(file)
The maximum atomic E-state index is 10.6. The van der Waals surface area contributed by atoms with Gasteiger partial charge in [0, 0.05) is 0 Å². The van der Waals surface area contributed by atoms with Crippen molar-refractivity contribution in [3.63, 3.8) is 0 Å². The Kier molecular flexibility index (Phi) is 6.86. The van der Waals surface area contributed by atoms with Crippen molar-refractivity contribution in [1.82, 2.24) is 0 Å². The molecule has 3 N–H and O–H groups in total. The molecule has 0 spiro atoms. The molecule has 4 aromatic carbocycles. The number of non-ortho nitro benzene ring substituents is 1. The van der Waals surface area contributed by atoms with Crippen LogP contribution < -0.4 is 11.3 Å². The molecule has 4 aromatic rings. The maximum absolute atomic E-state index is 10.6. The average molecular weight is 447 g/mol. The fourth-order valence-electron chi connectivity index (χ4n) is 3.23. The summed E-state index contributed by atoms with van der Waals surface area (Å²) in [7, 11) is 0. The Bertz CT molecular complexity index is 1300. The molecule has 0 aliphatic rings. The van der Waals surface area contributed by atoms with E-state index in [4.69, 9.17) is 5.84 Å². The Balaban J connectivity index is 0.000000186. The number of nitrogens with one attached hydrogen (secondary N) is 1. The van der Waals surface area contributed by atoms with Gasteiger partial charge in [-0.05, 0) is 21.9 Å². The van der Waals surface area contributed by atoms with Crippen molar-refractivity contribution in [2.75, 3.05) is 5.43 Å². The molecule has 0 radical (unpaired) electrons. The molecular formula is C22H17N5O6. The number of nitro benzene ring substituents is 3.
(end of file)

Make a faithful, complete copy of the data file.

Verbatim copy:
The maximum atomic E-state index is 10.6. The van der Waals surface area contributed by atoms with Gasteiger partial charge in [0, 0.05) is 0 Å². The van der Waals surface area contributed by atoms with Crippen molar-refractivity contribution in [3.63, 3.8) is 0 Å². The Kier molecular flexibility index (Phi) is 6.86. The van der Waals surface area contributed by atoms with Crippen molar-refractivity contribution in [1.82, 2.24) is 0 Å². The molecule has 3 N–H and O–H groups in total. The molecule has 0 spiro atoms. The molecule has 4 aromatic carbocycles. The number of non-ortho nitro benzene ring substituents is 1. The van der Waals surface area contributed by atoms with Crippen LogP contribution < -0.4 is 11.3 Å². The molecule has 4 aromatic rings. The maximum absolute atomic E-state index is 10.6. The average molecular weight is 447 g/mol. The fourth-order valence-electron chi connectivity index (χ4n) is 3.23. The summed E-state index contributed by atoms with van der Waals surface area (Å²) in [7, 11) is 0. The Bertz CT molecular complexity index is 1300. The molecule has 0 aliphatic rings. The van der Waals surface area contributed by atoms with E-state index in [4.69, 9.17) is 5.84 Å². The Balaban J connectivity index is 0.000000186. The number of nitrogens with one attached hydrogen (secondary N) is 1. The van der Waals surface area contributed by atoms with Gasteiger partial charge in [-0.05, 0) is 21.9 Å². The van der Waals surface area contributed by atoms with Crippen molar-refractivity contribution in [2.75, 3.05) is 5.43 Å². The molecule has 0 radical (unpaired) electrons. The molecular formula is C22H17N5O6. The number of nitro benzene ring substituents is 3.